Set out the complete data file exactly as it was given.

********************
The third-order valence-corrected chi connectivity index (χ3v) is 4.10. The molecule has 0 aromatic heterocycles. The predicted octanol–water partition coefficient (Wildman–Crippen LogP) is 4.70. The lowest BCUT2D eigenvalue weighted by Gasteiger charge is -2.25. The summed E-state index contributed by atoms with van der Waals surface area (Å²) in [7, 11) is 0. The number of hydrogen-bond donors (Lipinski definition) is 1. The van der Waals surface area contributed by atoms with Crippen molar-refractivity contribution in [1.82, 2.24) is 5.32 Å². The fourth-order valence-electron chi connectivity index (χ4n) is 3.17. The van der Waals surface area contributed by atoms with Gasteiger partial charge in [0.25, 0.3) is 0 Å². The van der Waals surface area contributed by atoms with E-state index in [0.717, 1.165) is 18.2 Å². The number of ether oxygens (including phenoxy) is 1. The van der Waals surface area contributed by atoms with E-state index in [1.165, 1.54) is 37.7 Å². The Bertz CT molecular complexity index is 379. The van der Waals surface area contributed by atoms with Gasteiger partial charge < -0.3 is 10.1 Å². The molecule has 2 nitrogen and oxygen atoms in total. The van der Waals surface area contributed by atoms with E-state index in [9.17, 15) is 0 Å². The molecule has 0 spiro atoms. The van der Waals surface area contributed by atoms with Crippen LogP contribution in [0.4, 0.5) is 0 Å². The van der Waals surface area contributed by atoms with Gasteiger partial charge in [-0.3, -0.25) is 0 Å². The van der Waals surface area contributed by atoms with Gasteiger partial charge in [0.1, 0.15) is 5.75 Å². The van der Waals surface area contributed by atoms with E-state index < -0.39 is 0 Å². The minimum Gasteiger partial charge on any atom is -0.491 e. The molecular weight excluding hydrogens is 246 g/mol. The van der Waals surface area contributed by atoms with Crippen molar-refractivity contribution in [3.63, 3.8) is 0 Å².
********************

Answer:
The third-order valence-corrected chi connectivity index (χ3v) is 4.10. The molecule has 0 aromatic heterocycles. The predicted octanol–water partition coefficient (Wildman–Crippen LogP) is 4.70. The lowest BCUT2D eigenvalue weighted by Gasteiger charge is -2.25. The summed E-state index contributed by atoms with van der Waals surface area (Å²) in [7, 11) is 0. The number of hydrogen-bond donors (Lipinski definition) is 1. The van der Waals surface area contributed by atoms with Crippen molar-refractivity contribution in [1.82, 2.24) is 5.32 Å². The fourth-order valence-electron chi connectivity index (χ4n) is 3.17. The van der Waals surface area contributed by atoms with Gasteiger partial charge in [0.25, 0.3) is 0 Å². The van der Waals surface area contributed by atoms with E-state index in [0.717, 1.165) is 18.2 Å². The number of ether oxygens (including phenoxy) is 1. The van der Waals surface area contributed by atoms with E-state index in [1.165, 1.54) is 37.7 Å². The Bertz CT molecular complexity index is 379. The van der Waals surface area contributed by atoms with Gasteiger partial charge < -0.3 is 10.1 Å². The molecule has 2 nitrogen and oxygen atoms in total. The van der Waals surface area contributed by atoms with E-state index in [9.17, 15) is 0 Å². The molecule has 0 spiro atoms. The van der Waals surface area contributed by atoms with Crippen LogP contribution in [0.4, 0.5) is 0 Å². The van der Waals surface area contributed by atoms with Gasteiger partial charge in [-0.3, -0.25) is 0 Å². The van der Waals surface area contributed by atoms with Gasteiger partial charge in [0.1, 0.15) is 5.75 Å². The van der Waals surface area contributed by atoms with E-state index < -0.39 is 0 Å². The minimum Gasteiger partial charge on any atom is -0.491 e. The molecular weight excluding hydrogens is 246 g/mol. The van der Waals surface area contributed by atoms with Crippen molar-refractivity contribution in [3.63, 3.8) is 0 Å².